I believe the answer should be (B, D), excluding (A). Option A states "The three zero-sequence current phasors are equal in magnitude and displaced by 120°." The solution states "Options (A) and (B) are correct, by definition from the transformation matrices shown in the [reference handbook]." However, if we look at the section in the reference handbook, we can clearly see that the zero-sequence current phasors (even though only voltage phasors are specified) have no displacement. Option A would only be true if it said "The three zero-sequence current phasors are equal in magnitude and are in phase." Or "The three zero-sequence current phasors are equal in magnitude and displaced by 0°" It would also be true if it said "The three positive-sequence current phasors are equal in magnitude and displaced by 120°."

However, I have been wrong before. If anyone notices that I missed something please let me know.

I agree that Option A is wrong. As I have always known it, the zero-sequence components all have the same magnitude and same angle. The zero-sequence components do not have any displacements between each other.

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12 hours ago, Chattaneer PE said:

@Tim @ NCEES I believe there is a typo in the sample. Referring to question 12:

Question:

image.png.049374c9ebb7e77574f364150ecc6153.png

Answer given in the book:

image.png.c8fa4cbbb896b4080d6fc1e4933d957f.png

Symmetrical Component section from the reference handbook:

image.thumb.png.abed05409ab5dc0ec1cc6ab178223c08.png

I believe the answer should be (B, D), excluding (A). Option A states "The three zero-sequence current phasors are equal in magnitude and displaced by 120°." The solution states "Options (A) and (B) are correct, by definition from the transformation matrices shown in the [reference handbook]." However, if we look at the section in the reference handbook, we can clearly see that the zero-sequence current phasors (even though only voltage phasors are specified) have no displacement. Option A would only be true if it said "The three zero-sequence current phasors are equal in magnitude and are in phase." Or "The three zero-sequence current phasors are equal in magnitude and displaced by 0°" It would also be true if it said "The three positive-sequence current phasors are equal in magnitude and displaced by 120°."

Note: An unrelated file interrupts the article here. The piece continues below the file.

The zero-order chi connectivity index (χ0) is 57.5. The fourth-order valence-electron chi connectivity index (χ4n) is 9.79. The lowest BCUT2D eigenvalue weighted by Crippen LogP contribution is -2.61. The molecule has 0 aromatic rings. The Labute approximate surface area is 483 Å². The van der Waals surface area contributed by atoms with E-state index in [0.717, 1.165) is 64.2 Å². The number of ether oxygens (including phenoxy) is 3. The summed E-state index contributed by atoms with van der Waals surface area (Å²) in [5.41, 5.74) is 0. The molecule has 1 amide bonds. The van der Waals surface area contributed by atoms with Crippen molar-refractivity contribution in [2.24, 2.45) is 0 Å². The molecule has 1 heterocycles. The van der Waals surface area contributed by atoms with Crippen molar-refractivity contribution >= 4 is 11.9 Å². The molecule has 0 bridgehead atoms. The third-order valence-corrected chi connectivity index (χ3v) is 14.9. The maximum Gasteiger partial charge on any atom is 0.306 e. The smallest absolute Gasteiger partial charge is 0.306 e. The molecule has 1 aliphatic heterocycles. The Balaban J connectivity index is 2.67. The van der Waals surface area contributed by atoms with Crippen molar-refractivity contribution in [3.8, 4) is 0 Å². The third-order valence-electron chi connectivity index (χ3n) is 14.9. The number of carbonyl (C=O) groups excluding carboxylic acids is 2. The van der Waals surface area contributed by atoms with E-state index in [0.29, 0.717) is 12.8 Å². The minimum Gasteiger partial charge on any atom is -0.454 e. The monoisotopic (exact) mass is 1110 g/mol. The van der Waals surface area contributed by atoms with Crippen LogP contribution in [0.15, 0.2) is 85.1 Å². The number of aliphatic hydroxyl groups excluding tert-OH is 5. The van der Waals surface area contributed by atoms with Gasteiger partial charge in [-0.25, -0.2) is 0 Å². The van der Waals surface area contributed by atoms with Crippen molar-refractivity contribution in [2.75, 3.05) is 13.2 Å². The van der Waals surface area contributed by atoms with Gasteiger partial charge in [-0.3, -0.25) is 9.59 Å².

However, I have been wrong before. If anyone notices that I missed something please let me know.

Good catch.

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20 hours ago, Rajan said:

WOW! CBT is expensive $375 + tax.

yeah pencil and paper was only $350... though we're supposed to get a $25 refund if we sign up before January...not sure that's a great consolation prize for getting jerked around for a year, but whatever!

On 8/13/2020 at 7:08 AM, Chattaneer PE said:

@Tim @ NCEES I believe there is a typo in the sample. Referring to question 12:

Question:

image.png.049374c9ebb7e77574f364150ecc6153.png

Answer given in the book:

image.png.c8fa4cbbb896b4080d6fc1e4933d957f.png

Symmetrical Component section from the reference handbook:

image.thumb.png.abed05409ab5dc0ec1cc6ab178223c08.png

I believe the answer should be (B, D), excluding (A). Option A states "The three zero-sequence current phasors are equal in magnitude and displaced by 120°." The solution states "Options (A) and (B) are correct, by definition from the transformation matrices shown in the [reference handbook]." However, if we look at the section in the reference handbook, we can clearly see that the zero-sequence current phasors (even though only voltage phasors are specified) have no displacement. Option A would only be true if it said "The three zero-sequence current phasors are equal in magnitude and are in phase." Or "The three zero-sequence current phasors are equal in magnitude and displaced by 0°" It would also be true if it said "The three positive-sequence current phasors are equal in magnitude and displaced by 120°."

However, I have been wrong before. If anyone notices that I missed something please let me know.

A is definitely incorrect. zero sequence currents and voltages are equal in magnitude and angles. If C is incorrect, then A is incorrect. it shouldn't matter if they are currents or voltages.

Frustrating!!!🙄😡

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I passed along the comments and heard the following back from our exam development engineer and publications manager:

This item was updated from the 2017 PE Power practice exam into an alternative item type (AIT).  Option A has now been revised to eliminate any confusion. You can see the revised version in the free preview on ncees.org.

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On 8/11/2020 at 4:00 PM, akyip said:

Looks like all that effort into my Bible binder just went down the drain!!!

Anyone else got this email? Thoughts? Opinions?

As the topic title mentioned, I just received an email from NCEES stating that:

"NCEES has accelerated the PE Electrical and Computer Power exam transition to computer-based testing (CBT). All examinees who are currently registered to take this exam in October will be canceled and automatically provided a full refund of their exam registration fee so they can immediately register for the computer-based exam."